* Let peace flow over them like a river, carrying them away from self-preoccupation and into the openness of love and sharing…
* Pour out the hope of Your resurrection upon those who are grieving the loss of loved ones…
* May they walk the Emmaus Road with You and feel their hearts strangely and wonderfully warmed…
* In the chaos and uncertainty of the coming weeks and months, give us confidence of faith in knowing that You are Lord of our lives and Lord of this world, and that You are working Your purpose out…
* As Your children, O Lord, You know how often we recoil from those things that should not frighten or upset us in this world. Comfort us with Your presence, and teach us so to live within the disciplines of faith, so that, we are never without You.”

Amen                         

Embrace with Confidence,
my friends,
the knowledge that you
regard all God’s Children as equals…
and determine never to inflict on anyone
the pain of rejection
or the sting of shame.

As God’s children…
Let us live as One.
Let’s just walk around makng the world a better place!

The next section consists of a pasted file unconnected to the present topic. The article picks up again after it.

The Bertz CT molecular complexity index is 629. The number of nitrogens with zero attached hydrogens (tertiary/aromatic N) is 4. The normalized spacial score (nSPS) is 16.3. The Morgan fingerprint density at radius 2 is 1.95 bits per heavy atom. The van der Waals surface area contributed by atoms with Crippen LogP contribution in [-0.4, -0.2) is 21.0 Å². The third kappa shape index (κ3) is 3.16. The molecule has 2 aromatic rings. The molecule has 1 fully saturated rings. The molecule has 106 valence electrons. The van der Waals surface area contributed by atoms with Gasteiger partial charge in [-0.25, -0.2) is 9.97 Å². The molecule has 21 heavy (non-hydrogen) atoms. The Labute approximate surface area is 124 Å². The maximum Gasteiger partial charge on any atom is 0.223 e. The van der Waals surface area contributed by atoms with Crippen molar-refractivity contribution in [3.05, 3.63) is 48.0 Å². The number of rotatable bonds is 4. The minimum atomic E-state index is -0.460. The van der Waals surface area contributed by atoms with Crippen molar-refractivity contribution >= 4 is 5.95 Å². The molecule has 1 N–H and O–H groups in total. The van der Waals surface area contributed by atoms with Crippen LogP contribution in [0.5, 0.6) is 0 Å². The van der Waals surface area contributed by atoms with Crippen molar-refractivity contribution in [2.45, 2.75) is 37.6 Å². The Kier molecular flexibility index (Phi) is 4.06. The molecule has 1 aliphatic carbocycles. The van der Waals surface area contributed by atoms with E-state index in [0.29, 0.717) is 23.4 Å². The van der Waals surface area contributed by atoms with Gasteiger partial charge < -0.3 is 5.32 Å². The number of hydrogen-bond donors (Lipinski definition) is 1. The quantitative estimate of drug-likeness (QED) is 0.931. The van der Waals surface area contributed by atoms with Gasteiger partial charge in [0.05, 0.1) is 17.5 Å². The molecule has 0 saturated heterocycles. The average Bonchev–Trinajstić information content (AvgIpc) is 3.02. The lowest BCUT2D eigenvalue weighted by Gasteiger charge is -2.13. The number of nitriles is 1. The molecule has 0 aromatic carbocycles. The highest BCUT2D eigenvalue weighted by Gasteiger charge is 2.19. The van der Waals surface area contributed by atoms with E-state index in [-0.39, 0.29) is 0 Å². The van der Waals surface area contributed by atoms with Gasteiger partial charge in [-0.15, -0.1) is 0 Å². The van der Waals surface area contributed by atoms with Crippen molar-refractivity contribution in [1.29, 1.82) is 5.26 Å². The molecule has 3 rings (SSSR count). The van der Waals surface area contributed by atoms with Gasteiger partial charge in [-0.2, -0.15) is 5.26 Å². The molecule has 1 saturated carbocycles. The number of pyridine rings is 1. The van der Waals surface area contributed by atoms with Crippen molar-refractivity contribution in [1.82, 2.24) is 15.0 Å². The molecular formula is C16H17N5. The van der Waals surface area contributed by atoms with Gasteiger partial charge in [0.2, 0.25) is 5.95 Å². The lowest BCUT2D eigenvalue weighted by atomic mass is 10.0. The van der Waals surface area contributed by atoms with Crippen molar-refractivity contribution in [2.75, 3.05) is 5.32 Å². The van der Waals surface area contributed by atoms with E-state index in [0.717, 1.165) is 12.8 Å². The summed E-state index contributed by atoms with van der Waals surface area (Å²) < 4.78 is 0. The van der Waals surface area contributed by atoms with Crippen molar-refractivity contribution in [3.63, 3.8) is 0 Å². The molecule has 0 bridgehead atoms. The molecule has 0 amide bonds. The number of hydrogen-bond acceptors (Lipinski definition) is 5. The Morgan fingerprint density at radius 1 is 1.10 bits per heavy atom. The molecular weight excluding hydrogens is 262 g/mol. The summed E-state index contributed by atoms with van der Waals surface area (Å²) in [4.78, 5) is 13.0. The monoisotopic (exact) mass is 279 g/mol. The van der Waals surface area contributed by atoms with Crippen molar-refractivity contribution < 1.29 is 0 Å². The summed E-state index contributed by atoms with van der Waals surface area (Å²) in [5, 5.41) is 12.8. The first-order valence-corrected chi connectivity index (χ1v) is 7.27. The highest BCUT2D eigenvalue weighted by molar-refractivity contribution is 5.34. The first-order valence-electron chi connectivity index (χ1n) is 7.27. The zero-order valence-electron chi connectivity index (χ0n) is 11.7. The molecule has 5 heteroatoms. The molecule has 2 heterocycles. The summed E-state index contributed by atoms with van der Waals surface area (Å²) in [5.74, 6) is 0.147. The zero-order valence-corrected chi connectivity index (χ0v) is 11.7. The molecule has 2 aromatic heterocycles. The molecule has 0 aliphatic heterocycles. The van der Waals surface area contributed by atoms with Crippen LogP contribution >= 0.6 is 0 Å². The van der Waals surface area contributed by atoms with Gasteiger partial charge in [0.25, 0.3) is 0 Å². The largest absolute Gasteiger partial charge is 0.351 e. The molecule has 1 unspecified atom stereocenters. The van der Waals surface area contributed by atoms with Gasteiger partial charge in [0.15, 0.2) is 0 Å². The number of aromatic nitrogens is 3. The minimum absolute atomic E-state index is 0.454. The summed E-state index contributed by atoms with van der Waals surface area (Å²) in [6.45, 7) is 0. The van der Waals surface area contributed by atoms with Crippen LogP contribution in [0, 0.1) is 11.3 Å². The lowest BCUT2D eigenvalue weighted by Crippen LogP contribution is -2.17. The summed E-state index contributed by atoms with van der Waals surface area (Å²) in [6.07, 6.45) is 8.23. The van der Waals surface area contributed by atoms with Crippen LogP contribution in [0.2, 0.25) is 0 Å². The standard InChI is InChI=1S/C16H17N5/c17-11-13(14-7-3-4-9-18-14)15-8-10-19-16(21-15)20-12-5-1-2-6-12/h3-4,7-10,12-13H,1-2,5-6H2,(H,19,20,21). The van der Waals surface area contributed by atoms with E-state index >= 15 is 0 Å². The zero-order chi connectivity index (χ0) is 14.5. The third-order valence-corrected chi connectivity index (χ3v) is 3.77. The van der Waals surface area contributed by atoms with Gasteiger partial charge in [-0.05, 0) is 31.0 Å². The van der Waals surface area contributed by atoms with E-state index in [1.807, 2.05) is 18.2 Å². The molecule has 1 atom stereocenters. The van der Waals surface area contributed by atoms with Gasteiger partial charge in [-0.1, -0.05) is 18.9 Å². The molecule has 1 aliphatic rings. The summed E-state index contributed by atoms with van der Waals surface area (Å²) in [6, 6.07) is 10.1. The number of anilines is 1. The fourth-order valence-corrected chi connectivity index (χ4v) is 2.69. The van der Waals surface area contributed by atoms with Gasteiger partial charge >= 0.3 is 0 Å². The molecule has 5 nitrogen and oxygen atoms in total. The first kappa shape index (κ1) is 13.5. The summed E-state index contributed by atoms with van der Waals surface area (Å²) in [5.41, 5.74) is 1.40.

Embrace Confidence!

Hugs to you.
See ya tomorrow.
JanBeek

Embrace Everybody


Photo by Trinity Kubassek on Pexels.com
Photo by August de Richelieu on Pexels.com
Photo by Gabby K on Pexels.com
Photo by fauxels on Pexels.com


Embrace Everybody
and
Recognize our Commonality
while we
Celebrate our Differences

Know that
We are more alike
than different.
More binds us than separates us.

Photo by fauxels on Pexels.com

Embrace Everybody.
Work to make this world
A better place because
You are in it.


May tomorrow
be a new day of new hope
and greater unity.
Let’s each do our part
to make it so.

Embrace Everybody.
Oh, and take care of our bees.
We need them!

See ya tomorrow.
Love,
JanBee

Do You See White Supremacy?


Photo by Ivan Bertolazzi on Pexels.com

Do I see myself
As a white supremacist?
Am I prejudiced?

Sometimes we don’t see
The worst things in you and me
We turn a blind eye

May peace and love be
Multiplied in you and me
Freely given out